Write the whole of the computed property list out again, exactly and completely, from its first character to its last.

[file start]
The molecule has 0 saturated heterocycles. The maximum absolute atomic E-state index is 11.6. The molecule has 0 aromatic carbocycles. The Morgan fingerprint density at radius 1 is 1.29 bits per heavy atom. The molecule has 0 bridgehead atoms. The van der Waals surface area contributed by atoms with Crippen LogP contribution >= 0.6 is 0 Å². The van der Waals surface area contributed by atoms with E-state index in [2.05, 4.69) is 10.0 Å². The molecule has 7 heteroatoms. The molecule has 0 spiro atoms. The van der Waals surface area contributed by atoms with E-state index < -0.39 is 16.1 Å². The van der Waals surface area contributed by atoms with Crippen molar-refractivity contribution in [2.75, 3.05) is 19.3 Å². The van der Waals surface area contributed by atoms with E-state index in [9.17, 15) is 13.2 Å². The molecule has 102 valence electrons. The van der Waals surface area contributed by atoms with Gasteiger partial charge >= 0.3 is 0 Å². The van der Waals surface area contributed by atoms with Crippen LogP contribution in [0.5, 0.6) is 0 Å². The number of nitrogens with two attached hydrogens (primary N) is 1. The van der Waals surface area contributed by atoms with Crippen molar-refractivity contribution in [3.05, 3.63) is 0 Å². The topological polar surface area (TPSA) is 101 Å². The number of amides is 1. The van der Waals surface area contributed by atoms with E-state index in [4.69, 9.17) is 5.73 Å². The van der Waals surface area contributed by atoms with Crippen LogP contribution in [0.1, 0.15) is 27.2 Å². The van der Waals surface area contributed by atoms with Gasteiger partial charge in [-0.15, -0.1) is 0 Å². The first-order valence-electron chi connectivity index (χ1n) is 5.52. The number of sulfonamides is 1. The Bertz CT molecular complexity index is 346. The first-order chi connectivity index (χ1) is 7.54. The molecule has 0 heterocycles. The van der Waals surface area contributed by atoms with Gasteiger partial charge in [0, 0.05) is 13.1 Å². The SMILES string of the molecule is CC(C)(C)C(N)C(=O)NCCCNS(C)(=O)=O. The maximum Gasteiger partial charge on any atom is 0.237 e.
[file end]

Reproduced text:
The molecule has 0 saturated heterocycles. The maximum absolute atomic E-state index is 11.6. The molecule has 0 aromatic carbocycles. The Morgan fingerprint density at radius 1 is 1.29 bits per heavy atom. The molecule has 0 bridgehead atoms. The van der Waals surface area contributed by atoms with Crippen LogP contribution >= 0.6 is 0 Å². The van der Waals surface area contributed by atoms with E-state index in [2.05, 4.69) is 10.0 Å². The molecule has 7 heteroatoms. The molecule has 0 spiro atoms. The van der Waals surface area contributed by atoms with E-state index < -0.39 is 16.1 Å². The van der Waals surface area contributed by atoms with Crippen molar-refractivity contribution in [2.75, 3.05) is 19.3 Å². The van der Waals surface area contributed by atoms with E-state index in [9.17, 15) is 13.2 Å². The molecule has 102 valence electrons. The van der Waals surface area contributed by atoms with Gasteiger partial charge >= 0.3 is 0 Å². The van der Waals surface area contributed by atoms with Crippen LogP contribution in [0.5, 0.6) is 0 Å². The number of nitrogens with two attached hydrogens (primary N) is 1. The van der Waals surface area contributed by atoms with Crippen molar-refractivity contribution in [3.05, 3.63) is 0 Å². The topological polar surface area (TPSA) is 101 Å². The number of amides is 1. The van der Waals surface area contributed by atoms with E-state index in [4.69, 9.17) is 5.73 Å². The van der Waals surface area contributed by atoms with Crippen LogP contribution in [0.1, 0.15) is 27.2 Å². The van der Waals surface area contributed by atoms with Gasteiger partial charge in [-0.15, -0.1) is 0 Å². The first-order valence-electron chi connectivity index (χ1n) is 5.52. The number of sulfonamides is 1. The Bertz CT molecular complexity index is 346. The first-order chi connectivity index (χ1) is 7.54. The molecule has 0 heterocycles. The van der Waals surface area contributed by atoms with Gasteiger partial charge in [0, 0.05) is 13.1 Å². The SMILES string of the molecule is CC(C)(C)C(N)C(=O)NCCCNS(C)(=O)=O. The maximum Gasteiger partial charge on any atom is 0.237 e.